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Registered User
Join Date: Oct 2000
Location: agoura hills, ca 91301
Posts: 2,625
pedal to the floor or lower gear

Stupid question:

Going uphill and trying to maintain the same speed I better off using a lower gear to maintain speed or a higher gear but with the pedal to the floor?

I am looking for input (pros and cons) with regard to:

1. Gas Mileage?
2. Engine wear and Tear?


Old 04-26-2002, 06:26 AM
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Paul Franssen's Avatar
Join Date: Feb 2001
Location: Zaventem, Belgium
Posts: 1,002
A lot does depend on initial velocity of the vehicle, gear in which the vehicle is engaged, and gradient of the slope.
I'm not an expert, and perhaps others will be more precise in explaining, but
-don't stay in 5th, pedal to the floor, at less than say 3000 rpm
-don't either stay any time in 1st, even 2nd gear
-stick to medium rpm's in 3rd or 4th gears, that should in actual practice cover most slopes you would in actual practice encounter
-this would be valid for less than VERY steep gradients, in which case you need to limit your speed as well as remain in middle-range rpm. of any practical gear
-try a Cayenne
I would consider, for average gradients, to stay in a medium gear with medium rpm's as better policy than low revs in high gear.
1988 Carrera 3.2L
Old 04-26-2002, 06:58 AM
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bonedaddy's Avatar
Join Date: Dec 2001
Location: Cincinnati
Posts: 71
This is a non-technical explanation, but I liken it to a bicyclist choosing gears. There's a certain pedalling pace where a cyclist is most efficient and he gears up or down with different grades to maintain the rate at which he pedals. Two things you want to avoid are over-revving and "lugging." Over-revving is obvious as indicated by the tach. Your power train will tend to buck and lurch and the engine will sound strained when you're "lugging." It's being asked to produce more torque than it's capable of, like a cyclist who is "standing" on the pedals to go up a hill in too high a gear. It's a strain, and both the cyclist and the car will be much better off with a down shift.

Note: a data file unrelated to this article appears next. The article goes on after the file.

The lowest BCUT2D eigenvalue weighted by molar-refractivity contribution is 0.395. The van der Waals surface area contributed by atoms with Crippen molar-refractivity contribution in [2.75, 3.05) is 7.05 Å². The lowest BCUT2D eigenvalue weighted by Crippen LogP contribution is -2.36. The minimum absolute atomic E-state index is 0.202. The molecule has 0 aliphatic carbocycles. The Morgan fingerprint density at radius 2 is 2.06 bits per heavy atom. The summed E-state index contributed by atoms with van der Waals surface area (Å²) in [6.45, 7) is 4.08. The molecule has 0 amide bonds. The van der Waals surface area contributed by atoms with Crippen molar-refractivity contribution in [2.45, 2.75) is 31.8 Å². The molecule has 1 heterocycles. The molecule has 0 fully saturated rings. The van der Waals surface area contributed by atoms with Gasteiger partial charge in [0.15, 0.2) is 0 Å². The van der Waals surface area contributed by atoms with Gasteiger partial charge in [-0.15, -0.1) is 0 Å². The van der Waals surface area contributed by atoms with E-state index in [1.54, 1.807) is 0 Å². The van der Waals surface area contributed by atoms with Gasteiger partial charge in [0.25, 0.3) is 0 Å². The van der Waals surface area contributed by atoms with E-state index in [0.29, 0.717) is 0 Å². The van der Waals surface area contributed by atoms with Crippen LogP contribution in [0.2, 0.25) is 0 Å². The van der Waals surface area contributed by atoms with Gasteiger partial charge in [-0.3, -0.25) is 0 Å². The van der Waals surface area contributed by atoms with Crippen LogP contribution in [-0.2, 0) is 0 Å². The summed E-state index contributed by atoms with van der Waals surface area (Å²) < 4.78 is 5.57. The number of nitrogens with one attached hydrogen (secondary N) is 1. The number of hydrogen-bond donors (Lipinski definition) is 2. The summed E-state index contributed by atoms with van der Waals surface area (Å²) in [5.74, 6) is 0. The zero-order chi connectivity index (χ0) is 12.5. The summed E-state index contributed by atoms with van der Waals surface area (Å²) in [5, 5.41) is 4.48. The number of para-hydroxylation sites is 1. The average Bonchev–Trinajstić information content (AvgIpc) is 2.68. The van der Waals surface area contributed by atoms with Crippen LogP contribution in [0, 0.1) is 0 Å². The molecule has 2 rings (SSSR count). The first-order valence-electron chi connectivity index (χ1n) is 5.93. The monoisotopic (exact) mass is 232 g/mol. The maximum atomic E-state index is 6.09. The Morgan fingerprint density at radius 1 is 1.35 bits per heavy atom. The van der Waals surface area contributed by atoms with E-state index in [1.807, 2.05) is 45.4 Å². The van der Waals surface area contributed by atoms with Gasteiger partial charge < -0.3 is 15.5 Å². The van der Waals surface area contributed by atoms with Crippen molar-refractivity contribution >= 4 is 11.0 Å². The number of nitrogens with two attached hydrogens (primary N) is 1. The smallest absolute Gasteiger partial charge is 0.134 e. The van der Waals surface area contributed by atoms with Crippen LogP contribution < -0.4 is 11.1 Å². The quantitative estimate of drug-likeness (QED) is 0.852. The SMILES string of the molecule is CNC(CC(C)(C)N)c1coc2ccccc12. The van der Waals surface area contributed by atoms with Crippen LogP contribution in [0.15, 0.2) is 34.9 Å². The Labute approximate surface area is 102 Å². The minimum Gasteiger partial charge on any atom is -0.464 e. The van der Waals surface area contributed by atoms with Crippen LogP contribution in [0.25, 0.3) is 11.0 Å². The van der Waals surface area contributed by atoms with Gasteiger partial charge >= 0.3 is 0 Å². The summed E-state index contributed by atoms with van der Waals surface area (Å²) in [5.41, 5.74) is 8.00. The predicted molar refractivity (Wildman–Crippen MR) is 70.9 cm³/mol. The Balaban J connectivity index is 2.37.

In general, Porsches seem happiest at higher revs, and I would err on that side. A healthy 911 will run all day at higher revs, as proven by their track record in endurance races. I got "tuned" into my engine when my radio was kaput. After listening to her sing with no other distractions for awhile, I learned what makes her happy. At around 3,800-4,000 rpms you can also feel an extra little kick in the seat of your pants that tells you it's a sweet spot, and that sweet spot seems to go right up to redline.

I'm sure someone else can chime in with an analysis of torque curves and such, but my advice is turn off the radio and listen to the engine .

Old 04-26-2002, 07:39 AM
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